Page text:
When the crystal structure of the circumferential section (transverse section) of the body part is observed, the area ratio of the tungsten crystals having a crystal particle diameter of 1 to 80 .mu.m per unit area of 300 .mu.m.times.300 .mu.m is preferably 90% or more. FIG. 7 shows an example of the circumferential section of the body part. In FIG. 7, numeral number 24 designates a body part; and numeral number 25 designates a circumferential section. When the crystal structure of the circumferential section is measured, a magnified photograph of the section in the center of the length of the body part is taken. When the wire diameter is thin, and a unit area of 300 .mu.m.times.300 .mu.m cannot be measured in one viewing field, an arbitrary circumferential section is photographed a plurality of times. In the magnified photograph, the longest diagonal line of the tungsten crystal particles imaged therein is defined as the maximum diameter. The area percent of the tungsten crystal particles having a maximum diameter falling within a range of 1 to 80 .mu.m is measured.

The area ratio of the tungsten crystals having a crystal particle diameter of 1 to 80 .mu.m per unit area of the circumferential section of the body part can be 90% more. This shows that the small tungsten crystals having a crystal particle diameter of less than 1 .mu.m and the large tungsten crystals having a crystal particle diameter of more than 80 .mu.m are few. When the tungsten crystals of less than 1 .mu.m are too many, the grain boundary between the tungsten crystal particles is too small. When the ratio of the HfC particles is increased in the grain boundary, and the HfC particles are consumed by emission, large defects are formed, which decreases the strength of the tungsten alloy. On the other hand, when the number of large tungsten crystal particles of more than 80 .mu.m is increased, the grain boundary is too large, which decreases the strength of the tungsten alloy. The area ratio of the tungsten crystals having a crystal particle diameter of 1 to 80 .mu.m is more preferably 96% or more, and still more preferably 100%.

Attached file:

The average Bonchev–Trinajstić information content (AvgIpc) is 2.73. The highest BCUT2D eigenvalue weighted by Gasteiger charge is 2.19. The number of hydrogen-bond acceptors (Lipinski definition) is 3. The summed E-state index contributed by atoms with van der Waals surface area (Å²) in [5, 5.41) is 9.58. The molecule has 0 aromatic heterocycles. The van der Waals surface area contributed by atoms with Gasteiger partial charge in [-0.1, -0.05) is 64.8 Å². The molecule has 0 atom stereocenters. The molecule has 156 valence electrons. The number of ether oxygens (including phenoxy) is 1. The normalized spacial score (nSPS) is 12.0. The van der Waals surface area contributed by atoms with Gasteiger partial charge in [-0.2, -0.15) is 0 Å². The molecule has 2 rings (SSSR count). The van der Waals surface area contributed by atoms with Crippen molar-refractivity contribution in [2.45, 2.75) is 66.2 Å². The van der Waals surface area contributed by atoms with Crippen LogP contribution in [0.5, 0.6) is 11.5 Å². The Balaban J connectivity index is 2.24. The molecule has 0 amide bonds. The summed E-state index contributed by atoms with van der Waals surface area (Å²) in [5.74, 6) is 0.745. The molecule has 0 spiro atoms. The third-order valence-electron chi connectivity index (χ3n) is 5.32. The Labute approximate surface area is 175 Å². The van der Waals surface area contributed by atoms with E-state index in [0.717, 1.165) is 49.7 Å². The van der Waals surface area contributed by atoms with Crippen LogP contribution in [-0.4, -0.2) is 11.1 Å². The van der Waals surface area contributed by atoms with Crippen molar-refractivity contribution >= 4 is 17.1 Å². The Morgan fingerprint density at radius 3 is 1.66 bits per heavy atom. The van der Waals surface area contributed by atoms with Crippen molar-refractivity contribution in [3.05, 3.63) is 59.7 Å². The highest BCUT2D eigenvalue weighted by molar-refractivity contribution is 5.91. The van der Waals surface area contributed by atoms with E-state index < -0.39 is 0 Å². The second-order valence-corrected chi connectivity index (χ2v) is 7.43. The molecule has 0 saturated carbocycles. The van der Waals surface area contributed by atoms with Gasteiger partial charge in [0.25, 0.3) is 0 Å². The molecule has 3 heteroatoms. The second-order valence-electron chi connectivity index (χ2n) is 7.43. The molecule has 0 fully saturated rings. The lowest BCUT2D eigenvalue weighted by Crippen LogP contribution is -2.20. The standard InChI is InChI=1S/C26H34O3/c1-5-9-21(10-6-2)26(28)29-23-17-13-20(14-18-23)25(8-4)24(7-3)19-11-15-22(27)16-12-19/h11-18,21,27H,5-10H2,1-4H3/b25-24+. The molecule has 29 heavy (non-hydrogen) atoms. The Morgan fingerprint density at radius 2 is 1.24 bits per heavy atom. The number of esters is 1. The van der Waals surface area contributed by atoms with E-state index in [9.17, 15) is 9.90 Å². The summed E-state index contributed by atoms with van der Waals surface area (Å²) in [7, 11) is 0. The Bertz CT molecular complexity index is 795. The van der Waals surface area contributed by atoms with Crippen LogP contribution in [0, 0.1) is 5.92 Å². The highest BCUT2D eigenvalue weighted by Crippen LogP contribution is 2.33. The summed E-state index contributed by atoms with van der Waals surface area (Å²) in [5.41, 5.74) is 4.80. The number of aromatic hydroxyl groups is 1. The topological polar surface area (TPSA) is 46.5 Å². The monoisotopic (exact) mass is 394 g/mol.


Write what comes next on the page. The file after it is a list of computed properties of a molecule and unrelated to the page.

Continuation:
The average particle diameter of the tungsten crystal particles in the circumferential section is preferably 50 .mu.m or less, and more preferably 20 .mu.m or less. The average aspect ratio of the tungsten crystal particles is preferably less than 3. The aspect ratio is measured as follows. A magnified photograph of unit area of 300 .mu.m.times.300 .mu.m is taken; the maximum diameter (Feret diameter) of the tungsten crystal particles imaged therein is defined as a major axis L; the particle diameter vertically extending from the center of the major axis L is defined as a minor axis S; and an aspect ratio is obtained by dividing L by S (major axis L/minor axis S). This measurement is performed for 50 tungsten crystal particles, and the average value thereof is defined as the average aspect ratio. When the average particle diameter is obtained, and (major axis L+minor axis S)/2=particle diameter is set, the average value of the 50 tungsten crystal particles is defined as the average particle diameter.